Released On 2nd Jul 2018
Cityparents Annual Survey 2018
Progress across the City is visible ... but slow, according to our annual City-wide research findings.
There is gradual progress towards creating more inclusive, supportive workplaces. As flexible working gains momentum, increasing numbers of City professionals are gaining more control over how and when they work. At the same time, people are rating their physical and mental health as slightly better, compared to last year.
However, the pace of change is slow and looks set to remain so. Our data suggests that whilst more employers are investing significantly in formal policies and practical support to help employees cope, there is little evidence that they are addressing the underlying issues causing many professionals to feel constantly overstretched, dubious about their long-term prospects and unhappy about missing out on a meaningful home life. These root causes are:
- Unsustainable workloads
- Narrow and/or unclear paths for progression, and
- Too much variation in how line managers respond to team members’ circumstances, working preferences and career ambitions.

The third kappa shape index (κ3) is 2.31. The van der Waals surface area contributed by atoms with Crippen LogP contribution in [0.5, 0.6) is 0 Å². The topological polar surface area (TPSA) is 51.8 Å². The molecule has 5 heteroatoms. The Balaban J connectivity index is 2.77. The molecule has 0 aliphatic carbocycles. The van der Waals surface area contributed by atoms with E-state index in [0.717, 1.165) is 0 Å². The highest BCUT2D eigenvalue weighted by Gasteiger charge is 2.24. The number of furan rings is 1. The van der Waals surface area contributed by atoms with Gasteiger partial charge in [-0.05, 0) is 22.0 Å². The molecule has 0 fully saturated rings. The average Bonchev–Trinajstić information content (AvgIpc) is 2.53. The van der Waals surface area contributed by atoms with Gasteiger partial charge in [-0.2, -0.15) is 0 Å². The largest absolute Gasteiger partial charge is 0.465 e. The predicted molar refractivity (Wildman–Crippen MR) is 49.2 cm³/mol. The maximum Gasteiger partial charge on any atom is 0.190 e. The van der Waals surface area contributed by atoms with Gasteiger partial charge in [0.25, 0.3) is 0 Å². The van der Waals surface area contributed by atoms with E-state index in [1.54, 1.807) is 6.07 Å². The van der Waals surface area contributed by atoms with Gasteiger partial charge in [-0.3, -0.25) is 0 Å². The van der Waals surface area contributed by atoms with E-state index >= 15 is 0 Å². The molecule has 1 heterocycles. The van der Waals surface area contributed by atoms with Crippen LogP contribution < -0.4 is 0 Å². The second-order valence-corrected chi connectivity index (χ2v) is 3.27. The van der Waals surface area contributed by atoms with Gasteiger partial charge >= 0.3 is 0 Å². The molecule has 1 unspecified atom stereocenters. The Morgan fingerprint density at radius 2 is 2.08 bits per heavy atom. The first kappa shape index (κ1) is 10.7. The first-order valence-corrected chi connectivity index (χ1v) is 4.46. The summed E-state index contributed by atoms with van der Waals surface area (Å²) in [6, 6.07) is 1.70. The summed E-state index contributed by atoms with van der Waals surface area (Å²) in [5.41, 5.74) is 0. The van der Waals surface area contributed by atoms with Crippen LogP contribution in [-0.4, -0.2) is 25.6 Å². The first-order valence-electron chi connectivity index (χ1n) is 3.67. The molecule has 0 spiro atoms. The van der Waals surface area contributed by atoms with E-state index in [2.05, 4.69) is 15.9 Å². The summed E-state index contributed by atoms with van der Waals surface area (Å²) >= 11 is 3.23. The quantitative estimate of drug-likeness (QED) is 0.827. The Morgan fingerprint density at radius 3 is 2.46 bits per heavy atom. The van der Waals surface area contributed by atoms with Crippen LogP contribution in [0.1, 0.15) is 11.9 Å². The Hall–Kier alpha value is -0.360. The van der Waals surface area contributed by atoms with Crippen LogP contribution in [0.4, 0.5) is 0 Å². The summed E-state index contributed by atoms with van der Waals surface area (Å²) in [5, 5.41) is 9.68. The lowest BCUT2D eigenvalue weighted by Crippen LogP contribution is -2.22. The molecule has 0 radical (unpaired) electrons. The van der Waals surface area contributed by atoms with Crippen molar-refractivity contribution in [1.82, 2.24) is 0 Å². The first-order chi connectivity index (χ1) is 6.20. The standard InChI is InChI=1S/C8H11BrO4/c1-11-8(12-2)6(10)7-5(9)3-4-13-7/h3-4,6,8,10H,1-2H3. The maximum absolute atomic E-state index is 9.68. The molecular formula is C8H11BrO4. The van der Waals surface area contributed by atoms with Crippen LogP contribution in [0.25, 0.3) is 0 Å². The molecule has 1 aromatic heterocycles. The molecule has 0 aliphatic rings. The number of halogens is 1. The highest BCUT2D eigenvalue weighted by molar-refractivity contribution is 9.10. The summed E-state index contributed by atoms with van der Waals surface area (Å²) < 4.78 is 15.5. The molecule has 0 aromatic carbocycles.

Employers need to move more boldly to signal cultural change. Redesign jobs that are overloaded and teams that are under-resourced. Revisit rigid performance management processes so they support the realities of a flexible workforce. Be innovative in offering alternatives to traditional career paths and advertise these clearly through inclusive, forward-thinking promotion and succession planning decisions. Gather, analyse and most importantly, act on data about where people are leaving or failing to progress and why. Celebrate those line managers who are embracing flexible working and inclusive behaviours in their teams – you’ll know who they are (and who they aren’t). Encourage the more change-resistant by running peer-led sessions for managers to exchange ideas and constructively challenge one another’s viewpoints.